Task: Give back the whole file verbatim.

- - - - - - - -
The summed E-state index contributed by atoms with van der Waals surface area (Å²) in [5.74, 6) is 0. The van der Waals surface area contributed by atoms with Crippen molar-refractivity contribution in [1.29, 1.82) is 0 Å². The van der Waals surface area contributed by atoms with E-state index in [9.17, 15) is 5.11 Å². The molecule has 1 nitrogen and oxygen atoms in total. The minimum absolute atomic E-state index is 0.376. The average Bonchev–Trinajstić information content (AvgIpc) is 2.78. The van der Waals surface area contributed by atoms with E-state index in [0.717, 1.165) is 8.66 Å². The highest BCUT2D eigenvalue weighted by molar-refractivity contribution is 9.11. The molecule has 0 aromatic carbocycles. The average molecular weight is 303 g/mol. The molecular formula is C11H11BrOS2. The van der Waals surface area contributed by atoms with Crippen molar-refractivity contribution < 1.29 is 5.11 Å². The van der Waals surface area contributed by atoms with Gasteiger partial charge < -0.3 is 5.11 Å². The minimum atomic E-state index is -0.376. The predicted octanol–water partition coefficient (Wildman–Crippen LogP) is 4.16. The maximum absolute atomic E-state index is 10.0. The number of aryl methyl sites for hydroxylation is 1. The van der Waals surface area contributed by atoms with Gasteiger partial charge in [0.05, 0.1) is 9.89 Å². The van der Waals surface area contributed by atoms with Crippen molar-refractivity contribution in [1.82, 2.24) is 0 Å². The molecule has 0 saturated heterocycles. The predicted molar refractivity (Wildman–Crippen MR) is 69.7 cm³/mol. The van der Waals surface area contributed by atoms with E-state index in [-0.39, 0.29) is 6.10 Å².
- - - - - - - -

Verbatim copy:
The summed E-state index contributed by atoms with van der Waals surface area (Å²) in [5.74, 6) is 0. The van der Waals surface area contributed by atoms with Crippen molar-refractivity contribution in [1.29, 1.82) is 0 Å². The van der Waals surface area contributed by atoms with E-state index in [9.17, 15) is 5.11 Å². The molecule has 1 nitrogen and oxygen atoms in total. The minimum absolute atomic E-state index is 0.376. The average Bonchev–Trinajstić information content (AvgIpc) is 2.78. The van der Waals surface area contributed by atoms with E-state index in [0.717, 1.165) is 8.66 Å². The highest BCUT2D eigenvalue weighted by molar-refractivity contribution is 9.11. The molecule has 0 aromatic carbocycles. The average molecular weight is 303 g/mol. The molecular formula is C11H11BrOS2. The van der Waals surface area contributed by atoms with Crippen molar-refractivity contribution < 1.29 is 5.11 Å². The van der Waals surface area contributed by atoms with Gasteiger partial charge < -0.3 is 5.11 Å². The minimum atomic E-state index is -0.376. The predicted octanol–water partition coefficient (Wildman–Crippen LogP) is 4.16. The maximum absolute atomic E-state index is 10.0. The number of aryl methyl sites for hydroxylation is 1. The van der Waals surface area contributed by atoms with Gasteiger partial charge in [0.05, 0.1) is 9.89 Å². The van der Waals surface area contributed by atoms with Crippen molar-refractivity contribution in [1.82, 2.24) is 0 Å². The molecule has 0 saturated heterocycles. The predicted molar refractivity (Wildman–Crippen MR) is 69.7 cm³/mol. The van der Waals surface area contributed by atoms with E-state index in [-0.39, 0.29) is 6.10 Å².